Neil Cavuto: Ben Stein, I believe you have spoken more eloquently on this particular subject than anyone I know. The reason why I know that's the case? Scores of Christian churches have re-run your comments in their weekly bulletins. I think that says something. I'm not sure that's ever happened before. Remind us your position on the topic.
Ben Stein: Well, it's the birth of Christ that's being celebrated now. It's not a miscellaneous, random holiday. It's the birth of the Prince of Peace. It's an incredibly momentous event in human history. It's the beginning of the Christian era. The event is much bigger than Hanukah; it's much bigger than Kwanzaa. It's a gigantic event! To tell Christians they cannot say "Merry Christmas" to welcome the birth of their Savior, it's just insane dictatorship. It's pushing them around. People don't like to be pushed around, Neil. Jews don't like to be pushed around. Atheists don't like to be pushed around. And Christians don't like to be pushed around. This country has been pushing around Christians for so many years, telling them they can't say "Merry Christmas," telling them they can't put up Christmas displays. If I were Christian, I think I would be absolutely furious about it. Why can't people celebrate the birth of their Savior?? This is a free country with rights of free speech. It's just pure, nasty, dictatorship.
Neil Cavuto: So do you, as a Jew, feel offended when someone innocently comes up to you and wishes you a "Merry Christmas"?
Ben Stein: Not in the slightest! Not only am I a Jew, all my ancestors are Jewish. Except for my wife, there are no Gentiles in my family…
Ben Stein: I get offended when people don't say Merry Christmas to me! I say Merry Christmas to people. That's what this season is! It's the Christmas season. I'm not the slightest bit offended. And, I am very, very thankful that I live in a country where the predominant religion is Christianity, a religion of peace and tolerance. I hate the idea that we're trying to suppress that. It just takes away the most basic principle that this is a nation under God. I hate the fact we're trying to take that away from people.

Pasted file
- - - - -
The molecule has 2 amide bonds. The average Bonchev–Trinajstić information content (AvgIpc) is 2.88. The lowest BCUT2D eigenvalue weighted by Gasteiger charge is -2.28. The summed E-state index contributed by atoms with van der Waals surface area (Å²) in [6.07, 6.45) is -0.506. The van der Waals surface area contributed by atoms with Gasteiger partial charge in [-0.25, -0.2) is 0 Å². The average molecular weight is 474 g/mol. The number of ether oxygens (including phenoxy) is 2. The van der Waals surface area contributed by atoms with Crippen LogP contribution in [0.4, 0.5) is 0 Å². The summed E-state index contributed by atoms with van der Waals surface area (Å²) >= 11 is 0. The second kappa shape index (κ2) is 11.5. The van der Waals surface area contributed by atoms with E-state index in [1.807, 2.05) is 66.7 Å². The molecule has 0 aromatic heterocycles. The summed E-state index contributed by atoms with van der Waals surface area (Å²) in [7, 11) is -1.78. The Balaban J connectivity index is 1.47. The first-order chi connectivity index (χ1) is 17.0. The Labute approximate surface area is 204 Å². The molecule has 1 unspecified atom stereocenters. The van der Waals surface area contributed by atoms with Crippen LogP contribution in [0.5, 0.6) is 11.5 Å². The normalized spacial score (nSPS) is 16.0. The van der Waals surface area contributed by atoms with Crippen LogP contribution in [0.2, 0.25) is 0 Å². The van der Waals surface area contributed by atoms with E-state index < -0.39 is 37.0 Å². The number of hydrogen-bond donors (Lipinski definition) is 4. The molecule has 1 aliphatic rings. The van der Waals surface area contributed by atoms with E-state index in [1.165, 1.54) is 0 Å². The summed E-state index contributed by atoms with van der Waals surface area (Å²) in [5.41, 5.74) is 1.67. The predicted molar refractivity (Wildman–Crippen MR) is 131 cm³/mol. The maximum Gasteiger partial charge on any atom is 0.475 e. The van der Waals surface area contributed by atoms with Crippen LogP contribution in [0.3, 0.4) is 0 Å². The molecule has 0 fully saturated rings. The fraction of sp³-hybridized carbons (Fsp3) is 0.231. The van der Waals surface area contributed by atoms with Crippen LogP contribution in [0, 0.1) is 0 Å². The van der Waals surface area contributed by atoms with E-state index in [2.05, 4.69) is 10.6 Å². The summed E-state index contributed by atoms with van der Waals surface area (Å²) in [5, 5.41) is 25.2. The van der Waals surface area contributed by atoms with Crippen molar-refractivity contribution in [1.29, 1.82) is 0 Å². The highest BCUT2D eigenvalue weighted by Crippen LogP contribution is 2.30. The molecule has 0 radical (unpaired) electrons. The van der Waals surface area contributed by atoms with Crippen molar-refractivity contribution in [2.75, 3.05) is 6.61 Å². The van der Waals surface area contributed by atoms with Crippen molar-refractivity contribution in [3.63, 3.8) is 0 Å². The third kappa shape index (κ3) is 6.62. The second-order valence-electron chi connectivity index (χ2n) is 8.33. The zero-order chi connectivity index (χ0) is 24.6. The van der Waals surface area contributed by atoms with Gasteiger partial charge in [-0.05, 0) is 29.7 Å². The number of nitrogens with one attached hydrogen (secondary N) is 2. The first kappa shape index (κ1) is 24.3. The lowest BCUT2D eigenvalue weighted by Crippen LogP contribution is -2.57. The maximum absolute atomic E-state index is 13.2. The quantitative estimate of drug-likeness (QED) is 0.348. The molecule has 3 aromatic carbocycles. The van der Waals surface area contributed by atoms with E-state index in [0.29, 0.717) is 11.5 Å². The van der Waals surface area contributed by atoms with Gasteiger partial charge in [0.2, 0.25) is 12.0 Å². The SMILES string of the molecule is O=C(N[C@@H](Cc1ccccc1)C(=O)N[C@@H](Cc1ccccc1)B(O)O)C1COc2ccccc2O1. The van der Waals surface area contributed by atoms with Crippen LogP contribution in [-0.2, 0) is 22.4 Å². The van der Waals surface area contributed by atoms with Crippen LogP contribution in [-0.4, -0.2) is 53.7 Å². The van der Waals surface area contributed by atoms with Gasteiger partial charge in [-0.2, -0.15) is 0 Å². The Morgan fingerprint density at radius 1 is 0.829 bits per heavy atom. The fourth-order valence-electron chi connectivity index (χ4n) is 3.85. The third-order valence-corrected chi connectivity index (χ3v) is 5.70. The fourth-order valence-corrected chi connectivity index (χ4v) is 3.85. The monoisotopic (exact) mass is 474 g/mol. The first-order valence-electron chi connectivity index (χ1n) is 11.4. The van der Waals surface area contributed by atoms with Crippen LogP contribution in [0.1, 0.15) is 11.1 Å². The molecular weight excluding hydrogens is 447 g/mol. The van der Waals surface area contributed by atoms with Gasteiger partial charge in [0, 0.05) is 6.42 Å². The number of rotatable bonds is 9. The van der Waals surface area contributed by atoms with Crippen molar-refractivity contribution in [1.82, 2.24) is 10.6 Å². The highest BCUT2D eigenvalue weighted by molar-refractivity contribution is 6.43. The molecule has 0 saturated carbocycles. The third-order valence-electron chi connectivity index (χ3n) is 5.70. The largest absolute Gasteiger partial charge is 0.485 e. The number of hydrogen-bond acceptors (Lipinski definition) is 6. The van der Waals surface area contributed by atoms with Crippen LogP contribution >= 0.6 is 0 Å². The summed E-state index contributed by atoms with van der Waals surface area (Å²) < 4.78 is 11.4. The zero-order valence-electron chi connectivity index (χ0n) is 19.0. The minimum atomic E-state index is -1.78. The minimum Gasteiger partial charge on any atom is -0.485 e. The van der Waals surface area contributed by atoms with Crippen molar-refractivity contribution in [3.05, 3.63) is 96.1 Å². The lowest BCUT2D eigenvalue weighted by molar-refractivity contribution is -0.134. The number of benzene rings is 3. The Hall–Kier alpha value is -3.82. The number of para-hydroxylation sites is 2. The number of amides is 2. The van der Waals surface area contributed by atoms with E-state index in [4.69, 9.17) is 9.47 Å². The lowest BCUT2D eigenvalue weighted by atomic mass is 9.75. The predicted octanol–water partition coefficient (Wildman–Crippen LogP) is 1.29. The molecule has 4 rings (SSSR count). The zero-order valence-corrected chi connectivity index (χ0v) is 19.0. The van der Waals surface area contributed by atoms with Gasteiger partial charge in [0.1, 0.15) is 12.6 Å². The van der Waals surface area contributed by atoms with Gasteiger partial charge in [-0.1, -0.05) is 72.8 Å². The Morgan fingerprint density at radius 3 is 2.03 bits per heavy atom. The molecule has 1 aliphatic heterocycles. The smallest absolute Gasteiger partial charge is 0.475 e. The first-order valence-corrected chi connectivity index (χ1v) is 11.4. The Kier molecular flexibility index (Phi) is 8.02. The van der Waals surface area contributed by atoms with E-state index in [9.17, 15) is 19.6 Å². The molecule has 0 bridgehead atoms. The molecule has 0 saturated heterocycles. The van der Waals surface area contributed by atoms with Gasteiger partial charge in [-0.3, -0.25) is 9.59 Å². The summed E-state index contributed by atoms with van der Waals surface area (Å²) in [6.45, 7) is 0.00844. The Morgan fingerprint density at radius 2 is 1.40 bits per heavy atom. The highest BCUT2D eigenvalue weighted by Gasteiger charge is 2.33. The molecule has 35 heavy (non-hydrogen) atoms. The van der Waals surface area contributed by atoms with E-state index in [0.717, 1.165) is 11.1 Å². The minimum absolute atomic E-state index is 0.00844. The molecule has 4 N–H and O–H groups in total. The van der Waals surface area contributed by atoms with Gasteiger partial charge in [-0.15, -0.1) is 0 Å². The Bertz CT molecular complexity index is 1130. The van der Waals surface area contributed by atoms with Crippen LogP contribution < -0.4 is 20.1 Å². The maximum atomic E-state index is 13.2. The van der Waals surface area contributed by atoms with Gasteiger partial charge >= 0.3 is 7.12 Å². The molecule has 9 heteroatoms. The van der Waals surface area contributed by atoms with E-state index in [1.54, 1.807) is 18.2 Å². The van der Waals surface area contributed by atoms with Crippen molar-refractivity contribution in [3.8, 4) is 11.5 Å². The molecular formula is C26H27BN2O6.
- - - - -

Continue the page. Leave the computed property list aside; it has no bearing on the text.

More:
Neil Cavuto: Well, by the way Ben, my pastor wants to make you a Catholic.
Neil Cavuto: Charles, what do you make of the study? It basically says that people feel so strongly on this subject, that they will actually seek out stores that are not afraid to say the c-word: Christmas.
Charles Payne: What this really is… is part of a politically correct phenomenon. I look at it as going beyond Christmas. I think it's part of a declining education standard, our declining appreciation of older people, the increasing use of drugs. I just can't say it as eloquently as Ben, but I see it as really breaking the moral compass of this country and a lot of folks are fighting back against that. There's just so much political correctness we can take from Hollywood and New York.